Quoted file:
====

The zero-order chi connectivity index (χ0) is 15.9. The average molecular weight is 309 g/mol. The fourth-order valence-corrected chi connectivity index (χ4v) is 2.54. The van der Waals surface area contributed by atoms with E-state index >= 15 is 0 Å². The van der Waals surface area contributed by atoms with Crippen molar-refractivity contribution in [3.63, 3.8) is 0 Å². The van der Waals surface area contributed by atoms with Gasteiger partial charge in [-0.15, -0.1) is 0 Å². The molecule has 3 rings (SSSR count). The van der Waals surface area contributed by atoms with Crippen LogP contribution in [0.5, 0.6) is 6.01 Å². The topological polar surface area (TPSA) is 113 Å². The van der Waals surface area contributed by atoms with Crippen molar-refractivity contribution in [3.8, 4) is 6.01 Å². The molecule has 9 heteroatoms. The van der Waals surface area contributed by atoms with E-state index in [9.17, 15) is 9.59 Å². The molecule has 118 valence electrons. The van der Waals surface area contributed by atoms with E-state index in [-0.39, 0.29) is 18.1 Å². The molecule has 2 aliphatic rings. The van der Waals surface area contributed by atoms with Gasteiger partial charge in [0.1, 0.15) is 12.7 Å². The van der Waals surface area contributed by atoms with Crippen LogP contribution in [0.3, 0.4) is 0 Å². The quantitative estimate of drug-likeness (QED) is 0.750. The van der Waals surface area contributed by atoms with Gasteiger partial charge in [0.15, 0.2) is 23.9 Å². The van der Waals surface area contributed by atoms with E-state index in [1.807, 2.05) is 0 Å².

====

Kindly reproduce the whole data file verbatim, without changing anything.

The zero-order chi connectivity index (χ0) is 15.9. The average molecular weight is 309 g/mol. The fourth-order valence-corrected chi connectivity index (χ4v) is 2.54. The van der Waals surface area contributed by atoms with E-state index >= 15 is 0 Å². The van der Waals surface area contributed by atoms with Crippen molar-refractivity contribution in [3.63, 3.8) is 0 Å². The van der Waals surface area contributed by atoms with Gasteiger partial charge in [-0.15, -0.1) is 0 Å². The molecule has 3 rings (SSSR count). The van der Waals surface area contributed by atoms with Crippen LogP contribution in [0.5, 0.6) is 6.01 Å². The topological polar surface area (TPSA) is 113 Å². The van der Waals surface area contributed by atoms with Crippen molar-refractivity contribution in [3.8, 4) is 6.01 Å². The molecule has 9 heteroatoms. The van der Waals surface area contributed by atoms with E-state index in [9.17, 15) is 9.59 Å². The molecule has 118 valence electrons. The van der Waals surface area contributed by atoms with E-state index in [-0.39, 0.29) is 18.1 Å². The molecule has 2 aliphatic rings. The van der Waals surface area contributed by atoms with Gasteiger partial charge in [0.1, 0.15) is 12.7 Å². The van der Waals surface area contributed by atoms with Crippen LogP contribution in [0.3, 0.4) is 0 Å². The quantitative estimate of drug-likeness (QED) is 0.750. The van der Waals surface area contributed by atoms with Gasteiger partial charge in [0.15, 0.2) is 23.9 Å². The van der Waals surface area contributed by atoms with E-state index in [1.807, 2.05) is 0 Å².